I’m not a huge fan of the Industrial Revolution in general, but I do appreciate machine-woven textiles.

Linen has higher conductivity than cotton (which is why it feels cool to the touch) but less elasticity (which is why it wrinkles so much). It also gets stronger when wet rather than weaker, making it ideal for things like sails/rope, and also undergarments that might be subjected to sweat! By the mid-Victorian era due to the decreased price and increased availability of cotton, linen was no longer used as often for outer garments, but continued to be preferred for undergarments. It was also loved for things such as tablecloths, napkins, towels, and other things that are still referred to as “linens” today! And, increasingly, the finer linens (particularly Irish linen) became a luxury textile rather than a homespun one.

Maybe one day I’ll spin and weave my own fabric, but I’ll need a LOT more free time lol.

I’m not quite sure that my chemise is up to the standards of a “luxury garment,” but as it comes together I’m hopeful that it will at least be utilitarian! 🙂 So join me in the next installment of this project here on Mukashi no Sewing where I will be finishing up the chemise and maybe even getting started on the drawers! ❤

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Reminder: 昔のSewing Poll and Hiatus!

My choices for at-home practice are the backyard on dry days, or a strip of hardwood floor in our den on wet ones! 😀

Welcome back to Mukashi no Sewing! Just a reminder that I’m in final prep mode for my rank test on Saturday, and that the blog will return to full project posts on Tuesday, April 12.

If you haven’t yet, please do take a moment to respond to my blog poll! I’m very grateful for the answers I’ve gotten already, and I look forward to working on more projects that interest you all! ❤

Thank you so much again for your voting and comments – and also for your patience while I polish my skills in preparation to test at the upcoming Iaido seminar! I look forward to hearing from all of you, and to seeing you back soon here at Mukashi no Sewing! ❤

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昔のSewing Poll (and brief hiatus!)

I can’t wait to get out in nature again more this spring/summer!

Welcome back to Mukashi no Sewing! I’m preparing for another rank test in Iaido in less than two weeks, so I will have to take a brief hiatus from working on projects in order to focus all my energy on my practice. I’ll return to full project posts on Tuesday, April 12 – although there will be a short “Hi, I’m still alive!” post up on the 5th as well! ❤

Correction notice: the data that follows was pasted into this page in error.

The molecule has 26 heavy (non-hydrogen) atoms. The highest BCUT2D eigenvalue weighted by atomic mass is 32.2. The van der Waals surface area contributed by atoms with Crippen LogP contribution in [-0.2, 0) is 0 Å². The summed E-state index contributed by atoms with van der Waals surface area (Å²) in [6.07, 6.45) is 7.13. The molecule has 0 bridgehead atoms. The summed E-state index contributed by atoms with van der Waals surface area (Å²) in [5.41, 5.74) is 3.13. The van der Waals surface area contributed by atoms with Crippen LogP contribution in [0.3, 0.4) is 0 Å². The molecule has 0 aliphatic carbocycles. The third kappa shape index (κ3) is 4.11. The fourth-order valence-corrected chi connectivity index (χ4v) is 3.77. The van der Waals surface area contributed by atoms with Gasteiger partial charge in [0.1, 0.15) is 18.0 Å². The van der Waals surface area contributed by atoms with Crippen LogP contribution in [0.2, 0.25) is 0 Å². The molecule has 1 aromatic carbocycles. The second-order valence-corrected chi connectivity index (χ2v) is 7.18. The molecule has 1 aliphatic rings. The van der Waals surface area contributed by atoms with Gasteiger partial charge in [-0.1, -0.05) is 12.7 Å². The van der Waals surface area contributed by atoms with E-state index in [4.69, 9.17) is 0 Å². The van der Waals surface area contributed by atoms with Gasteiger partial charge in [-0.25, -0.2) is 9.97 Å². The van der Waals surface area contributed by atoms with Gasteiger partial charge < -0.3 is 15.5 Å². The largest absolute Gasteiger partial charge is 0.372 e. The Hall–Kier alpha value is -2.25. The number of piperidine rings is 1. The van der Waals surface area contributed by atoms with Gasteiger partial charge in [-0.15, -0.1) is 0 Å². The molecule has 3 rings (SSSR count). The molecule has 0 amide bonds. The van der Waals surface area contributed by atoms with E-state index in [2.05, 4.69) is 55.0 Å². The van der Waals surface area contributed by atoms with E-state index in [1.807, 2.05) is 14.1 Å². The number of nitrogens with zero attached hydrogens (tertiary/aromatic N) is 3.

In the interim, I would love it if you would be so kind as to respond to my poll below and let me know what kind of content you enjoy here, and would like to see more of! You may select more than one answer, and if there’s something you would like me to do here that isn’t mentioned please leave a comment below so I can hear about it. I would also love to hear from you in the comments about what time periods interest you – I’ve been toying with the idea of doing a series of medieval European-themed projects, which is a bit out of my 1800s wheelhouse, but is a time and place I’ve got a lot of interest in!

Thank you so much again for your voting and comments – and also for your patience while I polish my skills in preparation to test at the upcoming Iaido seminar! I look forward to hearing from all of you, and to seeing you back soon here at Mukashi no Sewing! ❤

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Edo Period Coat Restoration: The Quilted Lining (Stage 2)

Project 9, part 8 – Keeping Warm (Part 1, part 2, part 3, part 4, part 5, part 6, part 7 here)

It’s so…something! 😂

Welcome back to the Edo period coat restoration project! I’ve managed to make some more progress on the lining of the coat…although let me tell you I am not getting this finished before spring. Mostly because it’s the 22nd of March as I’m posting this, and thus spring is already here! (Unless you’re one of my charming and delightful Southern Hemisphere readers, in which case…my plan is still to have this finished before spring!) I don’t plan on showing every inch of progress of this stage as it’s quite slow going, and much of it will look the same to you (and to me, if I’m honest).